250 Words

DOWNTRODDEN


Betsy (middle) and the cotton mill girls
Georgia, 1909
Photograph by Lewis W Hine

Carry myself with pride, as my mama taught me. My name is Elizabeth but everyone calls me Betsy. I am sixteen, pretty and full of life. This is day one of my very first paying job – working in the cotton mills. I’m lucky and oh so grateful.

Mama is home doing chores and caring for my seven little brothers and sisters. Daddy left one day and never came back.

In my lunch sack is bread, an orange and a chuck of cheese. During my break I’ll sit by the banks of the Conasauga River and splash my scorched face. Life is good.

Carry myself with stooped shoulders. I’ve been in the mill for eight months. It’s hotter inside than the blazing Georgia sun. Humid, too, to keep the thread from breaking. Boiled potatoes, cabbage and river water for lunch. I’m sixteen. Maybe I’ll meet a husband here.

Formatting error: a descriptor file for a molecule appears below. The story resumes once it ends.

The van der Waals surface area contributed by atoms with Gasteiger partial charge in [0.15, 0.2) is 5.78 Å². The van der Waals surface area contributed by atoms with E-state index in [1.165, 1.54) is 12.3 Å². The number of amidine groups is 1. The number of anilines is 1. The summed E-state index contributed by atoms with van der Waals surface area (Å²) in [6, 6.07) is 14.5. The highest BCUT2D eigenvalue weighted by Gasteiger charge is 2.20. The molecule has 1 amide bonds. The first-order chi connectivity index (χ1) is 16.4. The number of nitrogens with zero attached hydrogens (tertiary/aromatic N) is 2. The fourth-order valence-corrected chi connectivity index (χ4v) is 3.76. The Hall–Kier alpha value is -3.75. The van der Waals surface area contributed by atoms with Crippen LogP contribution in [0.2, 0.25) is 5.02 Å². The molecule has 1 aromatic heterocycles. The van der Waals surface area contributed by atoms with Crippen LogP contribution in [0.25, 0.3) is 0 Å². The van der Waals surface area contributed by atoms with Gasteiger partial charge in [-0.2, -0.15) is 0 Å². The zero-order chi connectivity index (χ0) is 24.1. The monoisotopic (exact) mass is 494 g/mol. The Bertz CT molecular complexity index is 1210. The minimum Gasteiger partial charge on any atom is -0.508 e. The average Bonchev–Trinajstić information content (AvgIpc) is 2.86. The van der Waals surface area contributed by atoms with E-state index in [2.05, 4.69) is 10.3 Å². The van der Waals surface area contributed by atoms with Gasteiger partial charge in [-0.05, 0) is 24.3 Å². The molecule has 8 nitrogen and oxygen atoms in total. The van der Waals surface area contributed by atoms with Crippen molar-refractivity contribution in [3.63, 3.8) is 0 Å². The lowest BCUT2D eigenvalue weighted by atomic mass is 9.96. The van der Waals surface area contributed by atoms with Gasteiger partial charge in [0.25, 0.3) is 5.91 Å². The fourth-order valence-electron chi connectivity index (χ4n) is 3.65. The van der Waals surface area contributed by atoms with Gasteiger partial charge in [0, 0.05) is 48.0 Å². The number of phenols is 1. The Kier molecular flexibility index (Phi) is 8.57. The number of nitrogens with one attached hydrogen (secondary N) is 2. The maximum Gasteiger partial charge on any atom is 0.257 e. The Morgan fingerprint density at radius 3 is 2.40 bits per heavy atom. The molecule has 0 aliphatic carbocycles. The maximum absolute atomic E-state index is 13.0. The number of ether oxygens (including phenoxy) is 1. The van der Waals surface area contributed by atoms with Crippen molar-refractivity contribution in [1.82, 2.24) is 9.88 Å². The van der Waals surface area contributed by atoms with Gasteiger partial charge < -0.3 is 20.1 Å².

Carry myself on leaden feet. I work six days a week, twelve hours a day. I earn $1.00 each week. The air is thick with cotton dust. Nobody talks anymore; we keep our mouths covered but that doesn’t stop the coughing. I have no time or energy for anything else. I’m sixteen and feel like I’m sixty.

Carry myself with doom. I’m coughing up blood now and see nothing in my future except dying in the mill. I think I’ll just walk into the river and never come out.

Carry my dead body to the graveyard. I was only sixteen and my name was Betsy.

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